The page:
18. 4 out of 5

    Jules

    I found this author in 'So Many Books, So Little Time'. The book started off good…but ended up great! I loved the wit and charm of this book. The characters were warm, interesting, and full of human foibles. Can't wait to read more of this author. I found this author in 'So Many Books, So Little Time'. The book started off good…but ended up great! I loved the wit and charm of this book. The characters were warm, interesting, and full of human foibles. Can't wait to read more of this author.

  19. 4 out of 5

    Lisa Daleiden-brugman

    Okay story... would like to try one of her others.

  20. 4 out of 5

    Stacey Amsden

    3.5 stars

  21. 5 out of 5

    Jeanne Andersen

    An entertaining book when you're looking for something light. An entertaining book when you're looking for something light.

  22. 5 out of 5

    Mary Crotty

    cute - not her best

  23. 5 out of 5

    Claire

    What I love about Elinor is that she lures me into every story and makes me love her characters even if the plot has nothing at all in common with my life. Her books are so enjoyable!

  24. 4 out of 5

    Heidi Rosemont

    Didn't have much of a plot. Didn't have much of a plot.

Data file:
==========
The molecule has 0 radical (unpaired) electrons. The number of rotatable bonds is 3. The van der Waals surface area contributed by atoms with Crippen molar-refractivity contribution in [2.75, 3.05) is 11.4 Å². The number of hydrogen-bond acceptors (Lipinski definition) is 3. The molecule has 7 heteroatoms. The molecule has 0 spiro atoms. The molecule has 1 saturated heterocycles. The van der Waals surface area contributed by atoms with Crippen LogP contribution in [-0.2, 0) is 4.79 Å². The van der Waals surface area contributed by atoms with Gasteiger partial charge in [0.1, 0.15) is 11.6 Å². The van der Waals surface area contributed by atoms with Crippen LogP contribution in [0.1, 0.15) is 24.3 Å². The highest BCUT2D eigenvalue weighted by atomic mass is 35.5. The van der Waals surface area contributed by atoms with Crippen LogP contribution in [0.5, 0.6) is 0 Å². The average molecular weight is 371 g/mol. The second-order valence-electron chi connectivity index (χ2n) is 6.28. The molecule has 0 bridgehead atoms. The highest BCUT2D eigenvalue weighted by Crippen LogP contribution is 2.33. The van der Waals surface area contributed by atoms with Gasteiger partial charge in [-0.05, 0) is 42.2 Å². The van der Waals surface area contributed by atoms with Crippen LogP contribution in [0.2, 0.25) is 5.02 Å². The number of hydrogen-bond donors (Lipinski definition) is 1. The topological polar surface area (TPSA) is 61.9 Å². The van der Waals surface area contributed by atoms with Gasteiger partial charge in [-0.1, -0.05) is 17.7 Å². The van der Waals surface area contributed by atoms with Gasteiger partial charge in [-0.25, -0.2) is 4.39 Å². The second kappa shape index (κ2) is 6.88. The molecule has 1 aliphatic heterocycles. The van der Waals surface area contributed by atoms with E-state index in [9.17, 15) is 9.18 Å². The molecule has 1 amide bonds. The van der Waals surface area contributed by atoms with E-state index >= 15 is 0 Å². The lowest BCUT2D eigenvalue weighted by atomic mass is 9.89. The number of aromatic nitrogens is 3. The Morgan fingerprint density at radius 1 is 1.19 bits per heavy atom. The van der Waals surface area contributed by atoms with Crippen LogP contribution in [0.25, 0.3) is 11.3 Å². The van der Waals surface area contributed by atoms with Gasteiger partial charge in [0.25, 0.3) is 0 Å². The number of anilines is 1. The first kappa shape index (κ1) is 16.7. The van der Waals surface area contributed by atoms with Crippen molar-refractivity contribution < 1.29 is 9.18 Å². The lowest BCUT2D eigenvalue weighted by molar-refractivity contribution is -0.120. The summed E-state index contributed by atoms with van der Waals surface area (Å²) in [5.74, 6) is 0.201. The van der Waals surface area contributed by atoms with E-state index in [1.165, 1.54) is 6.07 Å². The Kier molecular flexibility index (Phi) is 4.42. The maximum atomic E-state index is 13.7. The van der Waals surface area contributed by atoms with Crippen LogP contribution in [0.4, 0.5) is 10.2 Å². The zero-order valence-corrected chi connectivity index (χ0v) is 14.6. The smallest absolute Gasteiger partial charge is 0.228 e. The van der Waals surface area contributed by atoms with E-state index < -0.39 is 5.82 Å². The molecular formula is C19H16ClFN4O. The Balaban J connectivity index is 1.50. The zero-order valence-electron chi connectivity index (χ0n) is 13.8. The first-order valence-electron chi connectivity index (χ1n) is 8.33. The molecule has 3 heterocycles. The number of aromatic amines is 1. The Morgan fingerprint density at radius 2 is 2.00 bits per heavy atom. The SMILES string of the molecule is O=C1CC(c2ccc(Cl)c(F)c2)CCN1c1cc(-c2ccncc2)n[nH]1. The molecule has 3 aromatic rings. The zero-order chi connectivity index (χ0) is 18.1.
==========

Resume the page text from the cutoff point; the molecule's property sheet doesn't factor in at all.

25. 5 out of 5

    Estella

    Ugh.

  26. 4 out of 5

    Sarah

    Meh. Started off decent and then got long and then got better.

  27. 4 out of 5

    Wesley Satterwhite

    Uninteresting, not-very-likable, whiny and selfish main character. Dull writing.

  28. 4 out of 5

    Susan

    it was fine. not sure why it's called 'the way men act'... the women were the ones acting ridiculous. it was fine. not sure why it's called 'the way men act'... the women were the ones acting ridiculous.

  29. 4 out of 5

    Helen

    These people are all terrible

  30. 4 out of 5

    Rae Simpson

    This review has been hidden because it contains spoilers. To view it, click here. Minuteman. Woman returns to college town where was successful in high school, struggling now, flower arranger, meets others from high school also struggling, ends up with Dennis, African American, racism badly handled by author.